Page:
HealthLeaders Media Marketing Weekly - August 6, 2008 | The ROI of Avoiding Bad PR View as a Webpage | Subscribe for Free
The ROI of Avoiding Bad PR
Gienna Shaw, for HealthLeaders News

As if local patient dumping weren’t enough of a PR nightmare for the U.S. healthcare system: Now hospitals are being called out for patient dumping on an international scale. The New York Times tells a heart-wrenching story of a 35-year-old uninsured illegal immigrant, so injured in a car accident that he is unable to care for himself. The wheelchair-bound man was sent back to the impoverished hills of Guatemala where he has only his elderly mother to care for him. It was not the government that deported him, but a community hospital in Florida, acting on its own. [Read More]
  August 6, 2008

 
Editor's Picks
Patient dumping at home
Los Angeles hospitals have been shamed in recent years by reports that some of them dumped homeless patients onto downtown's skid row before they were well enough to care for themselves, but a new city ordinance makes it a misdemeanor for health facilities to transport a patient to a place other than his or her residence without written consent. Hospital administrators fear that a conviction could trigger an automatic exclusion from government health programs, and they also worry about the cost of keeping patients who are healthy enough to be discharged but have no place to go. [Read More]
Transparency road blocks
Because most patients aren't knowledgeable enough comprehend the minutiae of their treatment options, clinical transparency is especially hard to achieve. In his latest Hospital Impact article, Nick Jacobs asks readers to acknowledge the issues still blocking the way to full transparency. It's a topic that many are passionate about, as you can tell by reading the comments, which are as interesting as the post itself. [Read More]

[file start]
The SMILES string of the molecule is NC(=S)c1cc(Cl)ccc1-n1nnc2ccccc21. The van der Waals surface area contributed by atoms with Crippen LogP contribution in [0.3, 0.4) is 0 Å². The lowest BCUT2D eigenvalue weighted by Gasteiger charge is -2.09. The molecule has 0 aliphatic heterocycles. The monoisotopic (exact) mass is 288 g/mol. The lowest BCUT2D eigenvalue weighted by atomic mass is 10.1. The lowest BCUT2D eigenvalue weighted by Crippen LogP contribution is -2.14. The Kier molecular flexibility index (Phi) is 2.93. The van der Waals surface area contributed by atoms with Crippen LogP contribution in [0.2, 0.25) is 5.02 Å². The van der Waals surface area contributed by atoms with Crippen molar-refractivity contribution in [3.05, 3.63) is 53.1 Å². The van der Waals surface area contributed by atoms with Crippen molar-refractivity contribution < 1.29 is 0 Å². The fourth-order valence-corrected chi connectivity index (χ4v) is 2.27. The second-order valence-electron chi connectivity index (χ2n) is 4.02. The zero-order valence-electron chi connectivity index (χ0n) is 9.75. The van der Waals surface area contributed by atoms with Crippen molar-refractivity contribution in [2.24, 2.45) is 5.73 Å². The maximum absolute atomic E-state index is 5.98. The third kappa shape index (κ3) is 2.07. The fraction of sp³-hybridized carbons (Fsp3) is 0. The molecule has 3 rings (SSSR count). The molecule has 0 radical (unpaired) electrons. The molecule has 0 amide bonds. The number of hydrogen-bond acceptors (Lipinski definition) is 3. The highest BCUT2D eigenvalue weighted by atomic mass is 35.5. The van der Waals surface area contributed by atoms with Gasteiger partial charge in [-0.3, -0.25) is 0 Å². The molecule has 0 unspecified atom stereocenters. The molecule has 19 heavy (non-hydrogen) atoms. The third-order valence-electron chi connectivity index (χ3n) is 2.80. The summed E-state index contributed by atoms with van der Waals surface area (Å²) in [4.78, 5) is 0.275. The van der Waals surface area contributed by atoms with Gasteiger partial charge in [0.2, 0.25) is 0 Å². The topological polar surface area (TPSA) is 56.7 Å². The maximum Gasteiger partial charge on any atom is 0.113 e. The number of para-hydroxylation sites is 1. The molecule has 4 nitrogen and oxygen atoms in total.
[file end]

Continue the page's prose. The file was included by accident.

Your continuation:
Making transparency genuinely transparent
Meanwhile, you have to give CEO Paul Levy and Beth Israel Deaconess Medical Center in Boston credit: The hospital promised to start reporting progress towards the goal of eliminating preventable harm by 2012. A new page on the hospital's Website will list data each quarter in several categories. Better yet: Despite the fact that listing incidents as a percentage of the total cases (a number that would be small—about 2/100's of a percent) would be more flattering to the hospital, it will list the actual number of incidents. Why? Because, writes Levy, doing so emphasizes that each of the cases involved an actual human being. "Describing them as a percentage would dehumanize the physical impact on a real person, someone's mother, father, sister, or brother," he writes. There is a drawback: The public perception that the hospital harms patients more than other hospitals that do not list number of cases—which Levy says isn't true. The fact that the hospital is committed to telling the unvarnished truth regardless is a testament to their real commitment to real transparency. [Read More]
The M-word
Marketing gets a bad rap in the healthcare world because many people don't discern marketing a health service versus marketing a credit card, writes blogger Tannus Quatre. "I will counsel practice owners that if they truly believe in the service they are offering their community, then it is part of their professional responsibility to educate others so that the community can receive the benefits of their care," he writes. "A great clinician who is disenchanted with marketing to the extent that they don't build up a following does little good to anyone." [Read More]